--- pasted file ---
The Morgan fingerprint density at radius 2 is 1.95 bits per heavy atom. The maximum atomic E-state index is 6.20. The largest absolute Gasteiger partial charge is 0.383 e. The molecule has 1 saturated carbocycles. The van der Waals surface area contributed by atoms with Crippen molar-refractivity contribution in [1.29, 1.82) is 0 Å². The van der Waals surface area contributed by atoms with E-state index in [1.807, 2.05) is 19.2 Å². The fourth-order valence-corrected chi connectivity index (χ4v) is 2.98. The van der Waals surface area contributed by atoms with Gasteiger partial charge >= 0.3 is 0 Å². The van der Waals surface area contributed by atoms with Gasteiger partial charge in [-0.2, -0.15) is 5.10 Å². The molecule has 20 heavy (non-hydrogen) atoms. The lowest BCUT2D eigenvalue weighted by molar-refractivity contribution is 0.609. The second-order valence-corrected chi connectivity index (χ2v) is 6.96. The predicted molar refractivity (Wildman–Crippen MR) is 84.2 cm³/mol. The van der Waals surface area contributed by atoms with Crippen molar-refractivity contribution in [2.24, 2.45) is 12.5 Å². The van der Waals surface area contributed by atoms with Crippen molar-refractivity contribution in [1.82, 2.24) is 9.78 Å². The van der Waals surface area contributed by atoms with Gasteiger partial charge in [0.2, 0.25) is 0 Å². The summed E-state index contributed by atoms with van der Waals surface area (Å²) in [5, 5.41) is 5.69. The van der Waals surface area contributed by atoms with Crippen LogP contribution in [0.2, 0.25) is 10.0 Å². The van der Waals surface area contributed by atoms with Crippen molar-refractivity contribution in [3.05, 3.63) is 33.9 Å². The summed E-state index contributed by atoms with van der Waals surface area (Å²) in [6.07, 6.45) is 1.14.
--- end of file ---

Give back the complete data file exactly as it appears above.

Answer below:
The Morgan fingerprint density at radius 2 is 1.95 bits per heavy atom. The maximum atomic E-state index is 6.20. The largest absolute Gasteiger partial charge is 0.383 e. The molecule has 1 saturated carbocycles. The van der Waals surface area contributed by atoms with Crippen molar-refractivity contribution in [1.29, 1.82) is 0 Å². The van der Waals surface area contributed by atoms with E-state index in [1.807, 2.05) is 19.2 Å². The fourth-order valence-corrected chi connectivity index (χ4v) is 2.98. The van der Waals surface area contributed by atoms with Gasteiger partial charge >= 0.3 is 0 Å². The van der Waals surface area contributed by atoms with Gasteiger partial charge in [-0.2, -0.15) is 5.10 Å². The molecule has 20 heavy (non-hydrogen) atoms. The lowest BCUT2D eigenvalue weighted by molar-refractivity contribution is 0.609. The second-order valence-corrected chi connectivity index (χ2v) is 6.96. The predicted molar refractivity (Wildman–Crippen MR) is 84.2 cm³/mol. The van der Waals surface area contributed by atoms with Crippen molar-refractivity contribution in [2.24, 2.45) is 12.5 Å². The van der Waals surface area contributed by atoms with Crippen molar-refractivity contribution in [1.82, 2.24) is 9.78 Å². The van der Waals surface area contributed by atoms with Gasteiger partial charge in [0.2, 0.25) is 0 Å². The summed E-state index contributed by atoms with van der Waals surface area (Å²) in [5, 5.41) is 5.69. The van der Waals surface area contributed by atoms with Crippen LogP contribution in [0.2, 0.25) is 10.0 Å². The van der Waals surface area contributed by atoms with Crippen molar-refractivity contribution in [3.05, 3.63) is 33.9 Å². The summed E-state index contributed by atoms with van der Waals surface area (Å²) in [6.07, 6.45) is 1.14.